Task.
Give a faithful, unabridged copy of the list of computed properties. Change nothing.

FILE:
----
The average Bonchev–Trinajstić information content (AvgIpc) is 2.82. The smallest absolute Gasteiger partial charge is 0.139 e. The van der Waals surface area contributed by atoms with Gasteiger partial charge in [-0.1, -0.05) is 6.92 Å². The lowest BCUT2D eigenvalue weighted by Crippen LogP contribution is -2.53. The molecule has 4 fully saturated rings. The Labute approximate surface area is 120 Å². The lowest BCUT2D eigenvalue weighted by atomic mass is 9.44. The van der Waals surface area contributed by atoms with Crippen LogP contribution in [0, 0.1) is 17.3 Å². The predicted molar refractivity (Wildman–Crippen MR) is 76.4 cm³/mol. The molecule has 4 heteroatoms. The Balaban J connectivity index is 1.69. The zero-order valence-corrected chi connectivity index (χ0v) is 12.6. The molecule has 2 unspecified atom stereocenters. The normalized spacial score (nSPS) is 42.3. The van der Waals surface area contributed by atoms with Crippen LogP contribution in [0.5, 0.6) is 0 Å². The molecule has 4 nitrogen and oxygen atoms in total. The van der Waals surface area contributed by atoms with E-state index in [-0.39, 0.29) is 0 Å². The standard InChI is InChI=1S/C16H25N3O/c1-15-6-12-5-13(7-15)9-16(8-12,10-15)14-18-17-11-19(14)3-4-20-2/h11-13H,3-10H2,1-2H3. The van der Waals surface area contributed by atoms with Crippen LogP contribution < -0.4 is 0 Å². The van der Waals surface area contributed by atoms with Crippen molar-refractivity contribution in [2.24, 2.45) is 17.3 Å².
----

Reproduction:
The average Bonchev–Trinajstić information content (AvgIpc) is 2.82. The smallest absolute Gasteiger partial charge is 0.139 e. The van der Waals surface area contributed by atoms with Gasteiger partial charge in [-0.1, -0.05) is 6.92 Å². The lowest BCUT2D eigenvalue weighted by Crippen LogP contribution is -2.53. The molecule has 4 fully saturated rings. The Labute approximate surface area is 120 Å². The lowest BCUT2D eigenvalue weighted by atomic mass is 9.44. The van der Waals surface area contributed by atoms with Crippen LogP contribution in [0, 0.1) is 17.3 Å². The predicted molar refractivity (Wildman–Crippen MR) is 76.4 cm³/mol. The molecule has 4 heteroatoms. The Balaban J connectivity index is 1.69. The zero-order valence-corrected chi connectivity index (χ0v) is 12.6. The molecule has 2 unspecified atom stereocenters. The normalized spacial score (nSPS) is 42.3. The van der Waals surface area contributed by atoms with Crippen LogP contribution in [0.5, 0.6) is 0 Å². The molecule has 4 nitrogen and oxygen atoms in total. The van der Waals surface area contributed by atoms with E-state index in [-0.39, 0.29) is 0 Å². The standard InChI is InChI=1S/C16H25N3O/c1-15-6-12-5-13(7-15)9-16(8-12,10-15)14-18-17-11-19(14)3-4-20-2/h11-13H,3-10H2,1-2H3. The van der Waals surface area contributed by atoms with Crippen LogP contribution < -0.4 is 0 Å². The van der Waals surface area contributed by atoms with Crippen molar-refractivity contribution in [2.24, 2.45) is 17.3 Å².